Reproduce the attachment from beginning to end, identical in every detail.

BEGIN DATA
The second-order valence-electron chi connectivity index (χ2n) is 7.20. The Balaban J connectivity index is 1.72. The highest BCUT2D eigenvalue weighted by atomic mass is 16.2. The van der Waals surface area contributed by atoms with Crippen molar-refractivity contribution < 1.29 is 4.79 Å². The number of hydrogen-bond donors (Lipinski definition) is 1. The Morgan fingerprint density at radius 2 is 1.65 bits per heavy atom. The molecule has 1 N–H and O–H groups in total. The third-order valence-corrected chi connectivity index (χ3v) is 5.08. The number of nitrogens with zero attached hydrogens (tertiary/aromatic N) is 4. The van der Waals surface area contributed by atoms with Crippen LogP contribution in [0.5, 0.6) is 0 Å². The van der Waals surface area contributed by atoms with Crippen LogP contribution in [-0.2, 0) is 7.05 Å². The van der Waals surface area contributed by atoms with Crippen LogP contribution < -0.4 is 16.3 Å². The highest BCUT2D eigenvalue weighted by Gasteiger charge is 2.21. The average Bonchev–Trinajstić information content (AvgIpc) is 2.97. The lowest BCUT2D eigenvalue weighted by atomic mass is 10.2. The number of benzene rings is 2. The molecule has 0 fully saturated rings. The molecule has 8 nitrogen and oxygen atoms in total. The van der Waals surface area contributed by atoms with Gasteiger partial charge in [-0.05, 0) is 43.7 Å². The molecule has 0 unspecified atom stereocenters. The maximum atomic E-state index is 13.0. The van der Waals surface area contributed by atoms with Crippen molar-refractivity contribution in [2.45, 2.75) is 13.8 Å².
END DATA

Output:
The second-order valence-electron chi connectivity index (χ2n) is 7.20. The Balaban J connectivity index is 1.72. The highest BCUT2D eigenvalue weighted by atomic mass is 16.2. The van der Waals surface area contributed by atoms with Crippen molar-refractivity contribution < 1.29 is 4.79 Å². The number of hydrogen-bond donors (Lipinski definition) is 1. The Morgan fingerprint density at radius 2 is 1.65 bits per heavy atom. The molecule has 1 N–H and O–H groups in total. The third-order valence-corrected chi connectivity index (χ3v) is 5.08. The number of nitrogens with zero attached hydrogens (tertiary/aromatic N) is 4. The van der Waals surface area contributed by atoms with Crippen LogP contribution in [0.5, 0.6) is 0 Å². The van der Waals surface area contributed by atoms with Crippen LogP contribution in [-0.2, 0) is 7.05 Å². The van der Waals surface area contributed by atoms with Crippen LogP contribution < -0.4 is 16.3 Å². The highest BCUT2D eigenvalue weighted by Gasteiger charge is 2.21. The average Bonchev–Trinajstić information content (AvgIpc) is 2.97. The lowest BCUT2D eigenvalue weighted by atomic mass is 10.2. The number of benzene rings is 2. The molecule has 0 fully saturated rings. The molecule has 8 nitrogen and oxygen atoms in total. The van der Waals surface area contributed by atoms with Gasteiger partial charge in [-0.05, 0) is 43.7 Å². The molecule has 0 unspecified atom stereocenters. The maximum atomic E-state index is 13.0. The van der Waals surface area contributed by atoms with Crippen molar-refractivity contribution in [2.45, 2.75) is 13.8 Å².